Filing 79

ORDER granting in part and denying in part Pltf's 55 Motion to Compel (see Order for details). Signed by Magistrate Judge Tim A. Baker on 3/19/2010. (SWM)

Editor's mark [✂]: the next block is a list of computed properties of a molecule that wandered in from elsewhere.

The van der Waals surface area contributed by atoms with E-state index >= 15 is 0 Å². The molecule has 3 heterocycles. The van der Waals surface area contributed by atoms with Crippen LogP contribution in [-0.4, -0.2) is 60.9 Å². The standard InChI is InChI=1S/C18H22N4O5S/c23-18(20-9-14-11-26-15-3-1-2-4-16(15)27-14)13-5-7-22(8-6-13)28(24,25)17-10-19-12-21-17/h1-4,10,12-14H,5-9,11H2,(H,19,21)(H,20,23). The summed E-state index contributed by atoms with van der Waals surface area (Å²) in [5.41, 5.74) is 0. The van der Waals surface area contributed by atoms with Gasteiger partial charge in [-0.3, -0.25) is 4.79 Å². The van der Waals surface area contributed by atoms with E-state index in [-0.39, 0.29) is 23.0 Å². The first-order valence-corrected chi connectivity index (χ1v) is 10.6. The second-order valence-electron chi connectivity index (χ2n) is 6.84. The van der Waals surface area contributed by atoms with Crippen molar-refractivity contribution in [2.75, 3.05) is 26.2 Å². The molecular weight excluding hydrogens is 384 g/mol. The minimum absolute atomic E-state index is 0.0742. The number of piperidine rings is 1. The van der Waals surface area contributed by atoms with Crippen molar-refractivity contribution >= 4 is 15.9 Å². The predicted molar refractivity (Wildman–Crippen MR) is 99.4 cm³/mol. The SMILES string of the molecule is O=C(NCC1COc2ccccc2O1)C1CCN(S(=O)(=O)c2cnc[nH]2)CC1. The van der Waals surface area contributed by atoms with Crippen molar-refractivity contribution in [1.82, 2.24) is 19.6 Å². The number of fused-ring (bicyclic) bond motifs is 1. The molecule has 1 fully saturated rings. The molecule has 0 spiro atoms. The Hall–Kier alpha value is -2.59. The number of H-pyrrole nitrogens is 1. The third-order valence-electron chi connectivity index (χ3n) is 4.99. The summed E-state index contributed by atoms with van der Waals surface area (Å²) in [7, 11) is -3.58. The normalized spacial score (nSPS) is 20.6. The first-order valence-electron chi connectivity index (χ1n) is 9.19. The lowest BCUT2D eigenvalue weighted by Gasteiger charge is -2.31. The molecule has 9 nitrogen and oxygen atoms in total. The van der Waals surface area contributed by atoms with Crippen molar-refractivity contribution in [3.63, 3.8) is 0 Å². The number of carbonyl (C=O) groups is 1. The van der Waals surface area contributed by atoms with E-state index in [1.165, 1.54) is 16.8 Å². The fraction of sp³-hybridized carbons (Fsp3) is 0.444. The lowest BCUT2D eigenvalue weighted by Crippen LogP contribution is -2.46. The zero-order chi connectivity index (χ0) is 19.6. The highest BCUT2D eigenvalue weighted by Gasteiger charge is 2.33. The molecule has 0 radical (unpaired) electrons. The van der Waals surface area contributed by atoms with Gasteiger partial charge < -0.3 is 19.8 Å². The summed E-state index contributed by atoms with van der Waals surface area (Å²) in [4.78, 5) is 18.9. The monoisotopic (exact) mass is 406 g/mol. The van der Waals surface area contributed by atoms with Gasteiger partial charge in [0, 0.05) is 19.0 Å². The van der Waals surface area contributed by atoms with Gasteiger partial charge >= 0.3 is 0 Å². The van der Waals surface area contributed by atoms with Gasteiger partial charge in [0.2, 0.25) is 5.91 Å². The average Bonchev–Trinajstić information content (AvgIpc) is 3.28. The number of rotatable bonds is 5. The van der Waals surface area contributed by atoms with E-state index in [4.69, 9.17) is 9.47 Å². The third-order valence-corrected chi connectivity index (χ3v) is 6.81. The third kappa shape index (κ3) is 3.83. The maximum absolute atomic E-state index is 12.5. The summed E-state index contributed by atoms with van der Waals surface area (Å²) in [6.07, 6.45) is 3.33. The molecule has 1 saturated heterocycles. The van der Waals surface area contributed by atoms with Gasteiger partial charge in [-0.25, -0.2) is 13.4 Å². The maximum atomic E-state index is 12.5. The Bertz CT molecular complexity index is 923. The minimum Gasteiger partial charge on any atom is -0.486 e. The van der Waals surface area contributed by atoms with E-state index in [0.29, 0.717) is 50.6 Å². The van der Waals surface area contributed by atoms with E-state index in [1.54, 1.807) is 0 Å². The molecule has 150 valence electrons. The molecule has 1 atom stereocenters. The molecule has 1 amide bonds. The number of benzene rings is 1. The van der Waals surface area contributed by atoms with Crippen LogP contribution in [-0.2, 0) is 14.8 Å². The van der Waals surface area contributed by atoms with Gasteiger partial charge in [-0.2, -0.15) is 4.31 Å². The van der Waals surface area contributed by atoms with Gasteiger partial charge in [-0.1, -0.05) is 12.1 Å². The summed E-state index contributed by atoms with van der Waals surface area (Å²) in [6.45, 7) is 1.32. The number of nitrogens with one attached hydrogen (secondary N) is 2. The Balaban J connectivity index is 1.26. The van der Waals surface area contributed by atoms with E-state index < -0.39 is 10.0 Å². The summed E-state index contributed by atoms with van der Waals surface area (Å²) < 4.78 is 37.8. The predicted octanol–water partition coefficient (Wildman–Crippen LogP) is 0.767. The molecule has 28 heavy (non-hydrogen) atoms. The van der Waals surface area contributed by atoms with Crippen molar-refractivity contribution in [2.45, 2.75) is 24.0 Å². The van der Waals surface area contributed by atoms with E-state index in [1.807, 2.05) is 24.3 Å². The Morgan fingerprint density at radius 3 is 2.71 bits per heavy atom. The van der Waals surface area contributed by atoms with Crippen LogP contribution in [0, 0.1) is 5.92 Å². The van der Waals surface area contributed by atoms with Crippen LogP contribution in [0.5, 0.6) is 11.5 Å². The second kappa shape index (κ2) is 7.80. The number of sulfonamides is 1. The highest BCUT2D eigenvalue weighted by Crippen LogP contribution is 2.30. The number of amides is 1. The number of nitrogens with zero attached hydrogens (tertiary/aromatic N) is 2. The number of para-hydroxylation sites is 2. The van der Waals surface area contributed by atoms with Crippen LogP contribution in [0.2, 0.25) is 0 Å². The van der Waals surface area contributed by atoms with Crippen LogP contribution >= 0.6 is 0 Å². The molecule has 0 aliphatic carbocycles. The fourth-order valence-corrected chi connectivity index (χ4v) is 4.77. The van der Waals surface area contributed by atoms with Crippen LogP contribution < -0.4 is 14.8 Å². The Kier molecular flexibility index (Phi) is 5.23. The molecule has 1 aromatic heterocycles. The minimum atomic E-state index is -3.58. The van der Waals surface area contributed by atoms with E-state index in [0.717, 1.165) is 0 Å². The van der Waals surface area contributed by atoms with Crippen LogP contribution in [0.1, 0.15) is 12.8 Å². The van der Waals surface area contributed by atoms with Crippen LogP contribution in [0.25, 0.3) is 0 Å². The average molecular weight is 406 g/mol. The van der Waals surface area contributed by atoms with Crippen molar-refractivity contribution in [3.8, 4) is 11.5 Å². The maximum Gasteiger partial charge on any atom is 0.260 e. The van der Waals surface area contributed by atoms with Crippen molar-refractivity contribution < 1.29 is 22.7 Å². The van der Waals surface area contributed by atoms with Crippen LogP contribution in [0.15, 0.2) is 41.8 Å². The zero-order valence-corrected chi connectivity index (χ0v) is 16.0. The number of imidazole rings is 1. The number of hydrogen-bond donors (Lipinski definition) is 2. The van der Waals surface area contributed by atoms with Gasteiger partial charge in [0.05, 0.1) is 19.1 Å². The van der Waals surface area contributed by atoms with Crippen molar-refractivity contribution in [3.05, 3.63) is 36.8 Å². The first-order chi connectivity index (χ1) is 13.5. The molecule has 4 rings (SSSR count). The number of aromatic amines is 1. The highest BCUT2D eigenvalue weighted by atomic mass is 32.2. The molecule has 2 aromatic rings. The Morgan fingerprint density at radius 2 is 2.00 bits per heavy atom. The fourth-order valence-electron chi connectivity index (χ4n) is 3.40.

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UNITED STATES DISTRICT COURT SOUTHERN DISTRICT OF INDIANA INDIANAPOLIS DIVISION SANIMAX AGS, INC., Plaintiff, vs. GULF HYDROCARBON, INC. d/b/a GULF HYDROCARBON PARTNERS, LTD., Defendant. ) ) ) ) ) ) ) ) ) 1:09-cv-37-SEB-TAB ORDER ON PLAINTIFF'S MOTION TO COMPEL I. Introduction Plaintiff Sanimax AGS, Inc. alleges that Defendant Gulf Hydrocarbon, Inc. failed to respond properly to Sanimax's first set of interrogatory nos. 6, 7, 9, and 14 and first request for production of documents nos. 6 and 7. Sanimax moved to compel complete responses and requested that Gulf Hydrocarbon pay its fees incurred in bringing the motion. [Docket No. 55.] Sanimax's motion to compel is granted in part and denied in part. II. Discussion Sanimax served its first discovery requests on Gulf Hydrocarbon on April 27, 2009. The parties agreed on several extensions and set a response deadline of July 1, 2009. Gulf Hydrocarbon responded on July 17, 2009. After discussions with Sanimax about perceived inadequacies in the responses, Gulf Hydrocarbon supplemented its responses on September 11, 2009, and October 22, 2009. Believing that Gulf Hydrocarbon's responses remained deficient, Sanimax moved the Court to compel responses and order sanctions. At the outset, Gulf Hydrocarbon argues that Sanimax's motion to compel should be denied because it violates Local Rule 7.1(a). [Docket No. 63 at 3 n.2.] Local Rule 7.1(a) requires that certain motions, including those brought under Rule 37, be accompanied by a "separate supporting brief." Sanimax's brief is not separate from its motion. However, the Court declines to resolve Sanimax's motion on this shortcoming. A. Sanimax's Discovery Requests 1. Interrogatory Nos. 6 and 7 and Request for Production No. 6 Sanimax explains in detail why Gulf Hydrocarbon's initial and supplemental responses to interrogatory nos. 6 and 7 and request for production no. 6 were inadequate. The problems boil down to overbroad page designations and failure to produce documents. However, Gulf Hydrocarbon has since provided satisfactory responses. The Court therefore need not order Gulf Hydrocarbon to provide additional information for these requests. 2. Interrogatory No. 9 Interrogatory no. 9 states: With regard to any customer complaints regarding the end product Fuel sold by Gulf Hydrocarbon's Wolf Lake Terminal from January 1, 2007, to January 1, 2008, please state the following: a. b. c. d. e. f. The date of the customer complaint(s); The name, address, and telephone number of the customer submitting each complaint; The method in which the customer notified Gulf Hydrocarbon of each complaint; The specific quality concern of the complaint; Gulf Hydrocarbon's actions in response to the customer complaint including any costs incurred by Gulf Hydrocarbon; and Identify any and all documents relating to subparts a. e. of the instant Interrogatory. [Docket No. 55, Ex. A at 89.] Gulf Hydrocarbon objected that this interrogatory is overly broad and unduly burdensome and directed Sanimax to over 800 documents produced in initial 2 disclosures. [Docket No. 55, Ex. C at 6.] In its second supplementation, Gulf Hydrocarbon provided more specifics: In July, August, October, and November of 2007, Pilot Travel Centers, LLC, Zeeland Farm Services, Inc., Al Warren Oil Company, and Paulson Oil Company complained to Gulf Hydrocarbon regarding high sediment in the fuel, which was clogging filters, and then later of gelling and freezing of the product due to high fuel cloud point. Gulf Hydrocarbon was notified of these problems via both email and telephone. Upon learning of the complaints, Gulf Hydrocarbon began investigating the complaints to identify the source of the problem and to create a plan to correct the problem. [Docket No. 55, Ex. D at 56.] Gulf Hydrocarbon also directed Sanimax to additional large ranges of documents. Sanimax raises two issues with Gulf Hydrocarbon's response. First, Sanimax argues that Gulf Hydrocarbon did not answer the interrogatory but merely pointed Sanimax to "hundreds of pages of random invoices, emails, letters, faxes, receipts, annotations, etc." [Docket No. 55 at 7.] But a review of Gulf Hydrocarbon's supplemental response shows that Gulf Hydrocarbon answered all subparts of the interrogatory except for providing the names, addresses, and telephone numbers of the customers submitting each complaint. Gulf Hydrocarbon must provide this information. Regarding Sanimax's complaint that Gulf Hydrocarbon failed to identify specific documents, Gulf Hydrocarbon has invoked Federal Rule of Civil Procedure 33(d), which gives a party the option to produce business records when the "answer to an interrogatory may be determined by examining, auditing, compiling, abstracting, or summarizing a party's business records . . . and . . . the burden of deriving or ascertaining the answer will be substantially the same for either party." Gulf Hydrocarbon complied with this rule by providing Sanimax with the relevant page numbers and by identifying the customers who made complaints. Second, Sanimax argues that Gulf Hydrocarbon failed to respond about all complaints, not merely those related to Gulf Hydrocarbon's claim of defective Sanimax fuel. But Gulf 3 Hydrocarbon states that it has "responded in full to Sanimax's Interrogatory No. 9 in accordance with Fed. R. Civ. P. 33(d)." [Docket No. 63 at 10.] Counsel for Gulf Hydrocarbon is an officer of the Court, and the Court will accept his Rule 11 representation that the response is complete, aside from the customer information that Gulf Hydrocarbon must provide. 3. Interrogatory No. 14 Interrogatory no. 14 requests an itemization of damages Gulf Hydrocarbon alleges it is entitled to under its counterclaim. Gulf Hydrocarbon responded by identifying three broad categories of damages and directing Sanimax to 3,000 documents. [Docket No. 55, Ex. B at 13.] Gulf Hydrocarbon later supplemented its response, stating "Gulf Hydrocarbon will produce an expert report on damages in accordance with the Case Management Plan entered in this case on April 21, 2009." [Docket No. 55, Ex. C at 7.] Gulf Hydrocarbon now argues that it has "no duty to prove its damages at the discovery stage," and "[s]hould Sanimax need further information and detail regarding the documents identified above, Jess Hewitt, President of Gulf Hydrocarbon, is available for deposition." [Docket No. 63 at 11.] This response is insufficient. Gulf Hydrocarbon is not in charge of Sanimax's discovery. E.g., Robbins & Myers, Inc. v. J.M. Huber Corp., No. 01-CV-0201-E(F), 2003 WL 21384304, at *5 (W.D.N.Y. May 9, 2003) ("[A] responding party may not dictate which discovery device the requesting party should employ or in what order they should be employed."). Gulf Hydrocarbon must provide a more complete answer to this interrogatory. 4 4. Request for Production No. 7 Request for production no. 7 seeks purchase orders, contracts, specifications, or agreements between Gulf Hydrocarbon's retail and wholesale distributors. Gulf Hydrocarbon claims that it has produced "all documents in its possession" responsive to this request. [Docket No. 63 at 13.] Sanimax believes Gulf Hydrocarbon has omitted documents from its production because third parties have produced relevant documents that Sanimax would have expected Gulf Hydrocarbon to produce. [Docket No. 69 at 14.] Although the Court understands Sanimax's "concern and suspicion" that Gulf Hydrocarbon might possess other documents [id.], counsel for Gulf Hydrocarbon has represented to the Court that This production by Gulf Hydrocarbon represents all documents in its possession concerning the purchase and delivery of the wholesale biodiesel fuel to Gulf Hydrocarbon's Wolf Lake Terminal located in Hammond, Indiana. Gulf Hydrocarbon has produced all information in its possession concerning purchases of fuel from Alpine Biofuels, Cargill, Eco-Energy, Minnesota Soy, National Biofuels, ADM, ConAgra, E-biofuels, LLC, to name just a few. [Docket No. 63 at 12.] As explained above, the Court will accept counsel's Rule 11 representation that all documents have been produced. B. Sanctions Federal Rule of Civil Procedure 37 provides that if a party's motion to compel is granted--or if the requested discovery is provided after the motion was filed--the court "must, after giving an opportunity to be heard, require the party . . . whose conduct necessitated the motion, the party or attorney advising that conduct, or both to pay the movant's reasonable expenses incurred in making the motion, including attorney's fees." The Court may not order payment if the movant did not meet and confer before filing the motion, if the opposing party's response was substantially justified, or if other circumstances make an award unjust. 5 In this case, Sanimax requested $5,939 under Rule 37. [Docket No. 55 at 12.] Gulf Hydrocarbon responds that its responses were complete and seeks $4,050 to cover the fees and expenses incurred in opposing the motion to compel. [Docket No. 63 at 13.] The record reflects that Gulf Hydrocarbon's responses--even with the benefit of extensions and supplementation-- were incomplete prior to Sanimax's motion to compel, and Gulf Hydrocarbon's incomplete responses were not substantially justified. Although it appears that Sanimax now has most of the information it requested, Sanimax should not have had to resort to a motion to compel. Therefore, an award of fees and expenses under Rule 37(a)(5)(A) appears appropriate because this rule provides in relevant part for a fee award when the discovery is provided after the motion to compel is filed, which is what occurred here. The parties shall attempt to resolve the issue of fees and expenses within 28 days, and if they are unable to reach a resolution within that time, Sanimax shall request a telephonic status conference with the Magistrate Judge. From the Court's view, it seems appropriate for Gulf Hydrocarbon to make a good faith offer in response to Sanimax's claim for fees, given that if this issue is not resolved informally it will linger, create more fees for which Gulf Hydrocarbon could be responsible (not to mention its own), and could result in a judicial fee determination. 6 III. Conclusion Sanimax's motion to compel [Docket No. 55] is granted in part and denied in part. Gulf Hydrocarbon shall provide complete responses to interrogatory nos. 9 and 14 within 28 days. The Court denies Sanimax's motion as to interrogatory nos. 6 and 7 and request for production nos. 6 and 7. Because many of Gulf Hydrocarbon's responses followed Sanimax's motion to compel, an award of fees and expenses under Rule 37(a)(5) is appropriate, and the parties shall attempt to resolve this issue within 28 days. Date: 03/19/2010 _______________________________ Tim A. Baker United States Magistrate Judge Southern District of Indiana 7 Copies to: G. Martin Cole BURT BLEE DIXON SUTTON & BLOOM Norman R. Garvin SCOPELITIS GARVIN LIGHT & HANSON 10 West Market Street Suite 1500 Indianapolis, IN 46204 Eric K. Habig SCOPELITIS GARVIN LIGHT HANSON & FEARY PC Rachel Y. Osting BURT, BLEE, DIXON, SUTTON & BLOOM, LLP 8